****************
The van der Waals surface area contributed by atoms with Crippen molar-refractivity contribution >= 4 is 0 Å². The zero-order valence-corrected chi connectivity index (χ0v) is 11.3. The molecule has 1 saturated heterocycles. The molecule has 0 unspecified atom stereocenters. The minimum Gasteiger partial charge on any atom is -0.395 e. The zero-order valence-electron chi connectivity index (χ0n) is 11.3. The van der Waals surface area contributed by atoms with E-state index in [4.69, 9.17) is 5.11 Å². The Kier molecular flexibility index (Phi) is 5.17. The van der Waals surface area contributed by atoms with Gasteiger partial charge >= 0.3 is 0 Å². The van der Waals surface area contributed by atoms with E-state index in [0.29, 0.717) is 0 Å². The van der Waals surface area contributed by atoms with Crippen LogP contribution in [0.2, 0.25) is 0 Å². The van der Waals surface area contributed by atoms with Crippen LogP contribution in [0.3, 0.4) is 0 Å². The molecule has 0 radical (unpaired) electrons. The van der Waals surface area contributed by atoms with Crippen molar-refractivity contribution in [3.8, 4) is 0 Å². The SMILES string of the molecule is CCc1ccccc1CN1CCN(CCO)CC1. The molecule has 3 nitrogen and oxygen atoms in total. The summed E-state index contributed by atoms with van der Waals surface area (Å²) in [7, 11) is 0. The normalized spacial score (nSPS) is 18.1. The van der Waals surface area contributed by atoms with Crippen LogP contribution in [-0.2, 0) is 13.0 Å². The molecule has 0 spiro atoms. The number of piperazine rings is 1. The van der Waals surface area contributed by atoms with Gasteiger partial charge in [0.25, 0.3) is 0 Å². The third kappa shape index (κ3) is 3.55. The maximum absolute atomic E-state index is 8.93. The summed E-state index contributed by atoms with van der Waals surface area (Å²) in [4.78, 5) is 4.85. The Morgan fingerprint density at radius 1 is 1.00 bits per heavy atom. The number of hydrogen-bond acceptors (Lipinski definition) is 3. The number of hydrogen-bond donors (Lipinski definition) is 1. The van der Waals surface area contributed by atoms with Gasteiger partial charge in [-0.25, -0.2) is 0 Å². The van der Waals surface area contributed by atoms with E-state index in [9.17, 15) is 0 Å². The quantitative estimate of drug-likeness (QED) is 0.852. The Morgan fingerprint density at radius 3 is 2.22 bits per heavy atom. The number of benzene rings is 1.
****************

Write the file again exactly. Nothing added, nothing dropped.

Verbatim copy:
The van der Waals surface area contributed by atoms with Crippen molar-refractivity contribution >= 4 is 0 Å². The zero-order valence-corrected chi connectivity index (χ0v) is 11.3. The molecule has 1 saturated heterocycles. The molecule has 0 unspecified atom stereocenters. The minimum Gasteiger partial charge on any atom is -0.395 e. The zero-order valence-electron chi connectivity index (χ0n) is 11.3. The van der Waals surface area contributed by atoms with E-state index in [4.69, 9.17) is 5.11 Å². The Kier molecular flexibility index (Phi) is 5.17. The van der Waals surface area contributed by atoms with Gasteiger partial charge >= 0.3 is 0 Å². The van der Waals surface area contributed by atoms with E-state index in [0.29, 0.717) is 0 Å². The van der Waals surface area contributed by atoms with Crippen LogP contribution in [0.2, 0.25) is 0 Å². The van der Waals surface area contributed by atoms with Crippen LogP contribution in [0.3, 0.4) is 0 Å². The molecule has 0 radical (unpaired) electrons. The van der Waals surface area contributed by atoms with Crippen molar-refractivity contribution in [3.8, 4) is 0 Å². The SMILES string of the molecule is CCc1ccccc1CN1CCN(CCO)CC1. The molecule has 3 nitrogen and oxygen atoms in total. The summed E-state index contributed by atoms with van der Waals surface area (Å²) in [7, 11) is 0. The normalized spacial score (nSPS) is 18.1. The van der Waals surface area contributed by atoms with Crippen LogP contribution in [-0.2, 0) is 13.0 Å². The molecule has 0 spiro atoms. The number of piperazine rings is 1. The van der Waals surface area contributed by atoms with Gasteiger partial charge in [0.25, 0.3) is 0 Å². The third kappa shape index (κ3) is 3.55. The maximum absolute atomic E-state index is 8.93. The summed E-state index contributed by atoms with van der Waals surface area (Å²) in [4.78, 5) is 4.85. The Morgan fingerprint density at radius 1 is 1.00 bits per heavy atom. The number of hydrogen-bond acceptors (Lipinski definition) is 3. The number of hydrogen-bond donors (Lipinski definition) is 1. The van der Waals surface area contributed by atoms with Gasteiger partial charge in [-0.25, -0.2) is 0 Å². The van der Waals surface area contributed by atoms with E-state index in [9.17, 15) is 0 Å². The quantitative estimate of drug-likeness (QED) is 0.852. The Morgan fingerprint density at radius 3 is 2.22 bits per heavy atom. The number of benzene rings is 1.